EuroWatch: Electile dysjunctions, economics

Voters will turn out in France and Greece Sunday in two very closely watched elections.

The French race will decide the presidency, with incumbent Nicolas Sarkozy trailing in the polls against “socialist” Francois Hollande, while the Greek race will determine the makeup of parliament — which, in turn, will pick the next prime minister, who’ll replace bankster-installed former central bankster Lucas Papademos [who also serves as finance minister].

We got some election updates, including some testy exchanges in Athens and Paris, more financial news from Greece [mixed], the latest news from Spain [bad], some lecturing by Bill Clinton [snicker], a cry of despair from the Bank of England, a failure to regulate, big European losses for GM, and a cultural warning.

Capital Account on the eurocrisis

We open with with the latest segment of Lauren Lyster’s Capital Account:

The program notes:

Nicolas Sarkozy and challenger Francois Hollande face off today in a live French election TV debate. This is reportedly being seen as the climax of the campaign. With elections in France and Greece this weekend, the results have the potential to send shockwaves across theEuropean debt-landscape. We speak with former diplomat and investment banker, and founder of, Edward Harrison about how politics in single countries could impact the global economy. This includes a conversation on the latest PMI numbers that show growth could be slowing across the globe, including in China.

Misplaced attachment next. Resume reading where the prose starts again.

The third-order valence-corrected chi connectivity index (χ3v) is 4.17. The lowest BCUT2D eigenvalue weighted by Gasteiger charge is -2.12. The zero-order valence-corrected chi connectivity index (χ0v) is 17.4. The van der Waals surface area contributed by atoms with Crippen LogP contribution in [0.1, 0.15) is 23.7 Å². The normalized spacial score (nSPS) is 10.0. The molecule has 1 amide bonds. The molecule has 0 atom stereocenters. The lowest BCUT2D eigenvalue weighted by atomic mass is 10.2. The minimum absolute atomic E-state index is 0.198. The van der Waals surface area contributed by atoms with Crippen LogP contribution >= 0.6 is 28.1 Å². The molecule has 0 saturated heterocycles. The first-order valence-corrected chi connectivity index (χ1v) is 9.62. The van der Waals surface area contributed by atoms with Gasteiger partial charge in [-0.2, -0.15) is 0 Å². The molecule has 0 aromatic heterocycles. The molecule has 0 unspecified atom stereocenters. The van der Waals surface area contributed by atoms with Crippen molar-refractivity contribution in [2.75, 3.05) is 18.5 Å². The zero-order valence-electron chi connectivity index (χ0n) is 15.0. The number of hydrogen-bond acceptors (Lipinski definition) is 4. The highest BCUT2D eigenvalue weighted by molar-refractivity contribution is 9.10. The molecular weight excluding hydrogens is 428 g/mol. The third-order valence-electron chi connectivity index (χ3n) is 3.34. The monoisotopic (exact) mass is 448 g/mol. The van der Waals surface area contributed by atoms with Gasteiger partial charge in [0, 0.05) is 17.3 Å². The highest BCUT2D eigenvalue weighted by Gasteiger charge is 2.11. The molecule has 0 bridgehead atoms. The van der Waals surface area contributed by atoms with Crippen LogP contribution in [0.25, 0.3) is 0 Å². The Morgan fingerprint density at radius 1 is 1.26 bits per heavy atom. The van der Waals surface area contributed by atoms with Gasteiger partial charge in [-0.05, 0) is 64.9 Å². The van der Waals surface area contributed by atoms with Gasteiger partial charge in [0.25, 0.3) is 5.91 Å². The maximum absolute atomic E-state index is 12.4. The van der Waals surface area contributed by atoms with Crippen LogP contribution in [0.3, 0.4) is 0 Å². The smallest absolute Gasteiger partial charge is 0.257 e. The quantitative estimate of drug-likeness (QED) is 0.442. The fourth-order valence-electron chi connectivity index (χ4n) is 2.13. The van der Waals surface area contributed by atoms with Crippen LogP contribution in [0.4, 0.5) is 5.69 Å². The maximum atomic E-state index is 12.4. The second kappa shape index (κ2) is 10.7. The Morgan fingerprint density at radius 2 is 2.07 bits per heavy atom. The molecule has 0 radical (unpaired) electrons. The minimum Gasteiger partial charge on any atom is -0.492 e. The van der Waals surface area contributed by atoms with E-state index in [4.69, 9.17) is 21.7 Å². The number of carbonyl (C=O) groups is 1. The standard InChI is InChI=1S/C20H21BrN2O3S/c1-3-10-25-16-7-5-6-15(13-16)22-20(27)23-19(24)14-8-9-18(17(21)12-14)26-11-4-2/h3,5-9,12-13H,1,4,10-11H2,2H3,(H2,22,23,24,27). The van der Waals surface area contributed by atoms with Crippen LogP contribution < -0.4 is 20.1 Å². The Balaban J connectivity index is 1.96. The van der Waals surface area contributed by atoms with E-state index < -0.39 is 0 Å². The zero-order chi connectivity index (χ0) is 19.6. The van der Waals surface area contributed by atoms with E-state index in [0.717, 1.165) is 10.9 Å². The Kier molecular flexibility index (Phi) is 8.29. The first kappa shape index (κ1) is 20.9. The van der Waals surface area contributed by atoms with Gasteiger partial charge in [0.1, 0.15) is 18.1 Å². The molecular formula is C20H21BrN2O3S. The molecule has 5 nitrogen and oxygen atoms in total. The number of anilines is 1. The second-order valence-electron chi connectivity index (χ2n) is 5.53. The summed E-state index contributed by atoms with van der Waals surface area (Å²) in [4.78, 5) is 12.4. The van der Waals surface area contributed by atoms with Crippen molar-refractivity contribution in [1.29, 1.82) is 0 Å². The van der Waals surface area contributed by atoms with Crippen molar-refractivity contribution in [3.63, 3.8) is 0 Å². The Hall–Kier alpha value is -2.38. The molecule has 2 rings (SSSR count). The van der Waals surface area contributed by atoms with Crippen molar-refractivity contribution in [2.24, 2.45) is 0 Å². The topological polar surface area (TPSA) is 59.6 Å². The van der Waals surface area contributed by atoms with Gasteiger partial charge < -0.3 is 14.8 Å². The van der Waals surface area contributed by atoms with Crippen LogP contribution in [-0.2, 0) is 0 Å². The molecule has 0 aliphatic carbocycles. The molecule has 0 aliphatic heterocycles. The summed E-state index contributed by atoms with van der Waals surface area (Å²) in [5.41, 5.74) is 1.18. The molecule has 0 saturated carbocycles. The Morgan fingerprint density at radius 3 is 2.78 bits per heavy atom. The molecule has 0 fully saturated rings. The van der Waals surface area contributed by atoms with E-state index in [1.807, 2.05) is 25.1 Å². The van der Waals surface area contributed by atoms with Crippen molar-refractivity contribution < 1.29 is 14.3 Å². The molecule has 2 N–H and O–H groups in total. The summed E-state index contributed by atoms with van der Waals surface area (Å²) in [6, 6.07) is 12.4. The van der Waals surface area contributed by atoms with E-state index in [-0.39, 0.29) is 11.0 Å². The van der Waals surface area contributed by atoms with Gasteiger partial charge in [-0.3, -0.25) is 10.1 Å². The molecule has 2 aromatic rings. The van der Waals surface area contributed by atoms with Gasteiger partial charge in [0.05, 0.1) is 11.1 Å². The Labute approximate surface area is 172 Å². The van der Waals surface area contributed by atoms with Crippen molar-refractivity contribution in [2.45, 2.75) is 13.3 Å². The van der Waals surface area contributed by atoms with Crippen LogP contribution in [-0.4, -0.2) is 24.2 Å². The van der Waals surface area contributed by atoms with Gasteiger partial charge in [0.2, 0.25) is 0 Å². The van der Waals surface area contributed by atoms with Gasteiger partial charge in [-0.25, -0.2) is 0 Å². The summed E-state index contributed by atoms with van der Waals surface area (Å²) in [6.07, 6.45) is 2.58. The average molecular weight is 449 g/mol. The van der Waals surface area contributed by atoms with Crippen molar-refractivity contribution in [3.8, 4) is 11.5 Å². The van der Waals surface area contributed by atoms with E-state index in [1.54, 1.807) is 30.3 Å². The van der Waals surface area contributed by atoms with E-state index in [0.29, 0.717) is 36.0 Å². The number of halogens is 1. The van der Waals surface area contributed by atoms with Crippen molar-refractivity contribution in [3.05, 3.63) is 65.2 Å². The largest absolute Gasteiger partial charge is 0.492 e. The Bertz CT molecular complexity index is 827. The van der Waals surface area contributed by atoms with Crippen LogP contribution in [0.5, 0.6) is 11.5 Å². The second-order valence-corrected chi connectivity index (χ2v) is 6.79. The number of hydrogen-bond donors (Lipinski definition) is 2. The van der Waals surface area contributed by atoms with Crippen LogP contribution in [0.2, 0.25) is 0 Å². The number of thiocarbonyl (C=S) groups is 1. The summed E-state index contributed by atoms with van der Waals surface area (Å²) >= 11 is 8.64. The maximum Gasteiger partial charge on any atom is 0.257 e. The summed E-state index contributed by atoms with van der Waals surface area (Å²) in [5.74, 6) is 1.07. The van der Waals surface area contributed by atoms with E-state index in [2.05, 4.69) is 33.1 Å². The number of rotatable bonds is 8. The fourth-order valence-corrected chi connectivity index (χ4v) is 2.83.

Meanwhile, what did outspoken and famed fund manager Hugh Hendry tell a panel about Europe at the Milken Institute Global Conference yesterday that has people talking? Could asset confiscation be top on the list of concerns for investors and businessmen in Europe? He seems to think so, saying that he believes we are a year away from the french nationalizing their banking system.

And speaking of asset confiscation, foreign financial institutions are reportedly frantically preparing and shelling out serious money in order to comply with US tax regulations. It’s the Foreign Account Tax Compliance Act (FATCA), and as US citizens are shunned by Swiss and German banks facing these rules, more evidence reveals American expats are lining up to give up their passports. We’ll talk about what this means, and why we continue to see this trend of Americans preparing to flee the country.

Franco-electile ejaculations